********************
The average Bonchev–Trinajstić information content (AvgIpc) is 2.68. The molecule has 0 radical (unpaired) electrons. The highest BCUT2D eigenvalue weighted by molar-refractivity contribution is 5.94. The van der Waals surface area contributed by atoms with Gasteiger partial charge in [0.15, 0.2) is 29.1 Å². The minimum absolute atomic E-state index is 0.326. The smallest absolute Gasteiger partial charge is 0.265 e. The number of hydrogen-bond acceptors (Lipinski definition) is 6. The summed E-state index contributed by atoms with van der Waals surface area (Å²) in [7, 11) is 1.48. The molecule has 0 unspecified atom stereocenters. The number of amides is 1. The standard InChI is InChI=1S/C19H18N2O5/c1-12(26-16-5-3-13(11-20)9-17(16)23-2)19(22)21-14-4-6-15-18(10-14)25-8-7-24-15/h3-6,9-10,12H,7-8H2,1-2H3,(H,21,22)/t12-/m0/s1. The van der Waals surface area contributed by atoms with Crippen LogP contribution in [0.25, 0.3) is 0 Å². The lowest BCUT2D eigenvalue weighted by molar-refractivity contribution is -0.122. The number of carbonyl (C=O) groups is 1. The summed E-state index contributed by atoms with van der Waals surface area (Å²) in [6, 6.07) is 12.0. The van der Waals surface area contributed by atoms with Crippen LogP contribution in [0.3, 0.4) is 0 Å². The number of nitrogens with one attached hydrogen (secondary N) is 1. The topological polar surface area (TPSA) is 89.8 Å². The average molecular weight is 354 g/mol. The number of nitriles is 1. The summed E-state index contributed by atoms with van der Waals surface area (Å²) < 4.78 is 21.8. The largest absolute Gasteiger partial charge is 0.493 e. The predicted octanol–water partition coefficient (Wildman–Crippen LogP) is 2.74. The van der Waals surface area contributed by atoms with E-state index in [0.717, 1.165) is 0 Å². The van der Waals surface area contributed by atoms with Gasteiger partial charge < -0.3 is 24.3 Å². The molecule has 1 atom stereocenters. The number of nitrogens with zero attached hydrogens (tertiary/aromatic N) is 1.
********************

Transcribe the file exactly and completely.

The average Bonchev–Trinajstić information content (AvgIpc) is 2.68. The molecule has 0 radical (unpaired) electrons. The highest BCUT2D eigenvalue weighted by molar-refractivity contribution is 5.94. The van der Waals surface area contributed by atoms with Gasteiger partial charge in [0.15, 0.2) is 29.1 Å². The minimum absolute atomic E-state index is 0.326. The smallest absolute Gasteiger partial charge is 0.265 e. The number of hydrogen-bond acceptors (Lipinski definition) is 6. The summed E-state index contributed by atoms with van der Waals surface area (Å²) in [7, 11) is 1.48. The molecule has 0 unspecified atom stereocenters. The number of amides is 1. The standard InChI is InChI=1S/C19H18N2O5/c1-12(26-16-5-3-13(11-20)9-17(16)23-2)19(22)21-14-4-6-15-18(10-14)25-8-7-24-15/h3-6,9-10,12H,7-8H2,1-2H3,(H,21,22)/t12-/m0/s1. The van der Waals surface area contributed by atoms with Crippen LogP contribution in [0.25, 0.3) is 0 Å². The lowest BCUT2D eigenvalue weighted by molar-refractivity contribution is -0.122. The number of carbonyl (C=O) groups is 1. The summed E-state index contributed by atoms with van der Waals surface area (Å²) in [6, 6.07) is 12.0. The van der Waals surface area contributed by atoms with Crippen LogP contribution in [0.3, 0.4) is 0 Å². The number of nitrogens with one attached hydrogen (secondary N) is 1. The topological polar surface area (TPSA) is 89.8 Å². The average molecular weight is 354 g/mol. The number of nitriles is 1. The summed E-state index contributed by atoms with van der Waals surface area (Å²) < 4.78 is 21.8. The largest absolute Gasteiger partial charge is 0.493 e. The predicted octanol–water partition coefficient (Wildman–Crippen LogP) is 2.74. The van der Waals surface area contributed by atoms with E-state index in [0.717, 1.165) is 0 Å². The van der Waals surface area contributed by atoms with Gasteiger partial charge < -0.3 is 24.3 Å². The molecule has 1 atom stereocenters. The number of nitrogens with zero attached hydrogens (tertiary/aromatic N) is 1.